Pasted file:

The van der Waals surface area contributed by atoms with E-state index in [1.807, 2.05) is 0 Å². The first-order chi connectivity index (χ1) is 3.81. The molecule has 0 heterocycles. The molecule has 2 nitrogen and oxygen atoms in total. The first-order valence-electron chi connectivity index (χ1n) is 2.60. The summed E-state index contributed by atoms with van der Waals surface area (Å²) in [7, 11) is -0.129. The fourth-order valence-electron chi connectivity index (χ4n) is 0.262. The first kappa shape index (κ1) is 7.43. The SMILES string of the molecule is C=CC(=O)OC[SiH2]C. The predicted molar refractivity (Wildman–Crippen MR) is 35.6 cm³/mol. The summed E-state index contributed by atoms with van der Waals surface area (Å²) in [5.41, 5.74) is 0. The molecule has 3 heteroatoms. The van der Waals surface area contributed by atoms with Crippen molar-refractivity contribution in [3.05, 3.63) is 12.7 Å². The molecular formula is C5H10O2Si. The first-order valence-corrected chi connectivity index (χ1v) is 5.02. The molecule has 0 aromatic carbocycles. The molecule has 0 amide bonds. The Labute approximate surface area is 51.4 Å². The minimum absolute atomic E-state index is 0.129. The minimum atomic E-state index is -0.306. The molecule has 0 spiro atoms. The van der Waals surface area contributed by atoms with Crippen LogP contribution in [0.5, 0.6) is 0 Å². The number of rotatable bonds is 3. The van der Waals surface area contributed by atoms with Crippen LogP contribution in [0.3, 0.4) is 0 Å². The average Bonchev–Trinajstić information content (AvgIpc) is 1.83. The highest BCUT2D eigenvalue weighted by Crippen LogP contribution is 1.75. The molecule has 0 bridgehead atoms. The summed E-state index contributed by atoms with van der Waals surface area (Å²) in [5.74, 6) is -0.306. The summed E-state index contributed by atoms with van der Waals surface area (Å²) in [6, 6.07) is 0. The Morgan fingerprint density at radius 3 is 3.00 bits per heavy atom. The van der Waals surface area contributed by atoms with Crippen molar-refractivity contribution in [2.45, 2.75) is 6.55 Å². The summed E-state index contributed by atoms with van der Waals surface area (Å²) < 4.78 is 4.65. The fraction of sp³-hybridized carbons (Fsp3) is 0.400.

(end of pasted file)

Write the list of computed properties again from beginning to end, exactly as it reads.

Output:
The van der Waals surface area contributed by atoms with E-state index in [1.807, 2.05) is 0 Å². The first-order chi connectivity index (χ1) is 3.81. The molecule has 0 heterocycles. The molecule has 2 nitrogen and oxygen atoms in total. The first-order valence-electron chi connectivity index (χ1n) is 2.60. The summed E-state index contributed by atoms with van der Waals surface area (Å²) in [7, 11) is -0.129. The fourth-order valence-electron chi connectivity index (χ4n) is 0.262. The first kappa shape index (κ1) is 7.43. The SMILES string of the molecule is C=CC(=O)OC[SiH2]C. The predicted molar refractivity (Wildman–Crippen MR) is 35.6 cm³/mol. The summed E-state index contributed by atoms with van der Waals surface area (Å²) in [5.41, 5.74) is 0. The molecule has 3 heteroatoms. The van der Waals surface area contributed by atoms with Crippen molar-refractivity contribution in [3.05, 3.63) is 12.7 Å². The molecular formula is C5H10O2Si. The first-order valence-corrected chi connectivity index (χ1v) is 5.02. The molecule has 0 aromatic carbocycles. The molecule has 0 amide bonds. The Labute approximate surface area is 51.4 Å². The minimum absolute atomic E-state index is 0.129. The minimum atomic E-state index is -0.306. The molecule has 0 spiro atoms. The van der Waals surface area contributed by atoms with Crippen LogP contribution in [0.5, 0.6) is 0 Å². The number of rotatable bonds is 3. The van der Waals surface area contributed by atoms with Crippen LogP contribution in [0.3, 0.4) is 0 Å². The average Bonchev–Trinajstić information content (AvgIpc) is 1.83. The highest BCUT2D eigenvalue weighted by Crippen LogP contribution is 1.75. The molecule has 0 bridgehead atoms. The summed E-state index contributed by atoms with van der Waals surface area (Å²) in [5.74, 6) is -0.306. The summed E-state index contributed by atoms with van der Waals surface area (Å²) in [6, 6.07) is 0. The Morgan fingerprint density at radius 3 is 3.00 bits per heavy atom. The van der Waals surface area contributed by atoms with Crippen molar-refractivity contribution in [2.45, 2.75) is 6.55 Å². The summed E-state index contributed by atoms with van der Waals surface area (Å²) < 4.78 is 4.65. The fraction of sp³-hybridized carbons (Fsp3) is 0.400.